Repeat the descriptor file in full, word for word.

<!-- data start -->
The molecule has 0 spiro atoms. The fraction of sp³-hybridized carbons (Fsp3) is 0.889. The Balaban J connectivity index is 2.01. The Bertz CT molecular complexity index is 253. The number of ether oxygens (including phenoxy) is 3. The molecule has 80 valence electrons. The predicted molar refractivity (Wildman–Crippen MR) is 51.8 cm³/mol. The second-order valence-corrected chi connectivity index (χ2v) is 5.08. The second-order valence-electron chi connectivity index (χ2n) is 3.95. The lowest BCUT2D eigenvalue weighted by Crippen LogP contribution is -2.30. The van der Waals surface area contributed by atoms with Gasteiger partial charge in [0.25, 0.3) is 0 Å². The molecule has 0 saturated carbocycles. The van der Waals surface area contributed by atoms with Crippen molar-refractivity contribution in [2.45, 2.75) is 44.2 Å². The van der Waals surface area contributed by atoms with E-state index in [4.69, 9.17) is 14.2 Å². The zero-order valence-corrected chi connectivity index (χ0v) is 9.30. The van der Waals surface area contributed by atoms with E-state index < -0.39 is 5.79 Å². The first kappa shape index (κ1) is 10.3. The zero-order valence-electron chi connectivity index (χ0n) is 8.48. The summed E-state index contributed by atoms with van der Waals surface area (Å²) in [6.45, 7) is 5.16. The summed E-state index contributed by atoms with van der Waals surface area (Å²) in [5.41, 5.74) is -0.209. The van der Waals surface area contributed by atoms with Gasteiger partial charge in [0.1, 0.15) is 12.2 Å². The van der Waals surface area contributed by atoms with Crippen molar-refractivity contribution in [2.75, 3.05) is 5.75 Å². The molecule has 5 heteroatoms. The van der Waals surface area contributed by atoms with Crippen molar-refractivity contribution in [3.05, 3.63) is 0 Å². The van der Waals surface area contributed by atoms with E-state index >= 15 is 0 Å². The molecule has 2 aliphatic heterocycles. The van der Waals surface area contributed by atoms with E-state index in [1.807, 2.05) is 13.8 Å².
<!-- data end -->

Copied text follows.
The molecule has 0 spiro atoms. The fraction of sp³-hybridized carbons (Fsp3) is 0.889. The Balaban J connectivity index is 2.01. The Bertz CT molecular complexity index is 253. The number of ether oxygens (including phenoxy) is 3. The molecule has 80 valence electrons. The predicted molar refractivity (Wildman–Crippen MR) is 51.8 cm³/mol. The second-order valence-corrected chi connectivity index (χ2v) is 5.08. The second-order valence-electron chi connectivity index (χ2n) is 3.95. The lowest BCUT2D eigenvalue weighted by Crippen LogP contribution is -2.30. The van der Waals surface area contributed by atoms with Gasteiger partial charge in [0.25, 0.3) is 0 Å². The molecule has 0 saturated carbocycles. The van der Waals surface area contributed by atoms with Crippen molar-refractivity contribution in [2.45, 2.75) is 44.2 Å². The van der Waals surface area contributed by atoms with E-state index in [4.69, 9.17) is 14.2 Å². The zero-order valence-corrected chi connectivity index (χ0v) is 9.30. The van der Waals surface area contributed by atoms with E-state index < -0.39 is 5.79 Å². The first kappa shape index (κ1) is 10.3. The zero-order valence-electron chi connectivity index (χ0n) is 8.48. The summed E-state index contributed by atoms with van der Waals surface area (Å²) in [6.45, 7) is 5.16. The summed E-state index contributed by atoms with van der Waals surface area (Å²) in [5.41, 5.74) is -0.209. The van der Waals surface area contributed by atoms with Gasteiger partial charge in [0.1, 0.15) is 12.2 Å². The van der Waals surface area contributed by atoms with Crippen molar-refractivity contribution in [2.75, 3.05) is 5.75 Å². The molecule has 5 heteroatoms. The van der Waals surface area contributed by atoms with Crippen molar-refractivity contribution in [3.05, 3.63) is 0 Å². The van der Waals surface area contributed by atoms with E-state index >= 15 is 0 Å². The molecule has 2 aliphatic heterocycles. The van der Waals surface area contributed by atoms with E-state index in [1.807, 2.05) is 13.8 Å².